Hello! I have just joined the team at CMAS as an object conservator, having spent the last four years working on the Burrell Collection in Glasgow.
In my first three weeks I have had some lovely objects to get stuck into; one of which is a cream painted plaster model horse with a leather and textile collar from the Mere Museum.
We think this was a display model for a saddlery, although the records are a bit thin on the ground. It was brought in for conservation with fractures across all four lower legs and pieces of plaster had come away from the hind right leg exposing the iron armature inside. On top of this, the paint surface was flaking in places and is rather uneven, having been touched up and repainted several times.
Both the body of the horse and the base show signs of previous damage and repair, and indeed there are records of the horse having already been conserved twice by CMAS in the last 20 years.
When is a stone not just a stone? – when it is a guard stone, also sometimes known as a glance stone. None the wiser? Don’t worry – I’m not about to try and convince you of these stones’ magical or archaeological properties, etc., but to make you see what is so easily missed in many historic street scenes in both town and country.
Following an interesting article on cornerstones in buildings in the Oxon Recorder Winter 2021 I was inspired to think about cornerstones, and also guard stones, in my home town of Warminster. These occur in a couple of narrow lanes in Warminster town centre and I’ve noted them in passing, but given little thought to what they were doing there.
The Oxon Recorder speculates that these may have had several purposes originally; the most obvious, as observed in the very narrow North Row which leads off the High Street in Warminster, was to prevent traffic striking the walls. Wikipedia describes a guard stone: A guard stone, jostle stone or chasse-roue (French lit. "wheel chaser"), is a projecting metal, concrete, or stone exterior architectural element located at the corner and/or foot of gates, portes-cochères, garage entries, and walls to prevent damage from vehicle tires and wheels. This is also true in Chinn’s Yard on the opposite side of the road. These can be rough local stones just leant against a wall, which over time become set into the asphalt in a road when this is resurfaced. They are unspectacular, and anachronistic in today’s bare, tarmacked roads and lanes.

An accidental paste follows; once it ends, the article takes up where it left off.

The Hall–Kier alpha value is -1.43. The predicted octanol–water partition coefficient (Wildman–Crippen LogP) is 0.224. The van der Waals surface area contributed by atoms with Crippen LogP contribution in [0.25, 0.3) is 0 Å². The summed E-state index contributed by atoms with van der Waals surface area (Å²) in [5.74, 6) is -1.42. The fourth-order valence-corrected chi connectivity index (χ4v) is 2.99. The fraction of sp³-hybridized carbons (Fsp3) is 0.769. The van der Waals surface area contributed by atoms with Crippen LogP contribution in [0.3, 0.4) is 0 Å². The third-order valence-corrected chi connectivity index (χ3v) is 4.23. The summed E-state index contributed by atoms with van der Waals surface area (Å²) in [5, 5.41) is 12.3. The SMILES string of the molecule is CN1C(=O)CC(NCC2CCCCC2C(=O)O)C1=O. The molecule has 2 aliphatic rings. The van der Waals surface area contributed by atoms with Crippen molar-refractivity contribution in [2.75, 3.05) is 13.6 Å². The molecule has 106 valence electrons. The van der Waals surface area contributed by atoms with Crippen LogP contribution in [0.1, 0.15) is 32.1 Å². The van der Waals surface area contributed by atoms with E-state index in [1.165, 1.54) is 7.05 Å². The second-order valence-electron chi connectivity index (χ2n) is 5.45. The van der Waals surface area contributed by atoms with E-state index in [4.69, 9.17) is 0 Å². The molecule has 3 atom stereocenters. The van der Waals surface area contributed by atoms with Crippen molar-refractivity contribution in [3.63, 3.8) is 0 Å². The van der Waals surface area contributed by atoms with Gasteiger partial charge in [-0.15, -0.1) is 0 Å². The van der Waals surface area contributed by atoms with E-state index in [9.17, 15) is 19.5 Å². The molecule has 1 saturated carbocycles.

Wiltshire is home to many stories and tales of local hauntings, and many local history sections in libraries hold books on ghosts and folklore. Malmesbury is no exception. The abbey is possibly the first site that one would turn to for ghostly encounters, as it towers over the town as one of the few survivors of Henry VIII’s dissolution of monasteries due to its purchase by William Stumpe, who turned it into a parish church (Scanlan, 48). It is said that a former monk has been seen walking through the cemetery, and that monastic singing has been heard in the abbey itself.
Another famous haunted site in the town is the Kings Arms hotel and restaurant, where a deceased landlord seems to have never left his workplace.
December 1903 saw the introduction of the Motor Car Act. A requirement of the new act meant that owners of existing and new vehicles had to register their motor vehicles with the local authority. Under the act, each registered vehicle was assigned a registration number, which had to be displayed at the front and the back of the car. This caused many car owners to complain, who felt they were being treated as if they drove Hackney carriages. The first car to appear in the newly opened vehicle register was a vehicle not owned by a wealthy landowner, as you may expect, but was, in fact, owned by Wiltshire County Council. This vehicle was purchased in 1902 and was used for official county business; in effect was the County Car.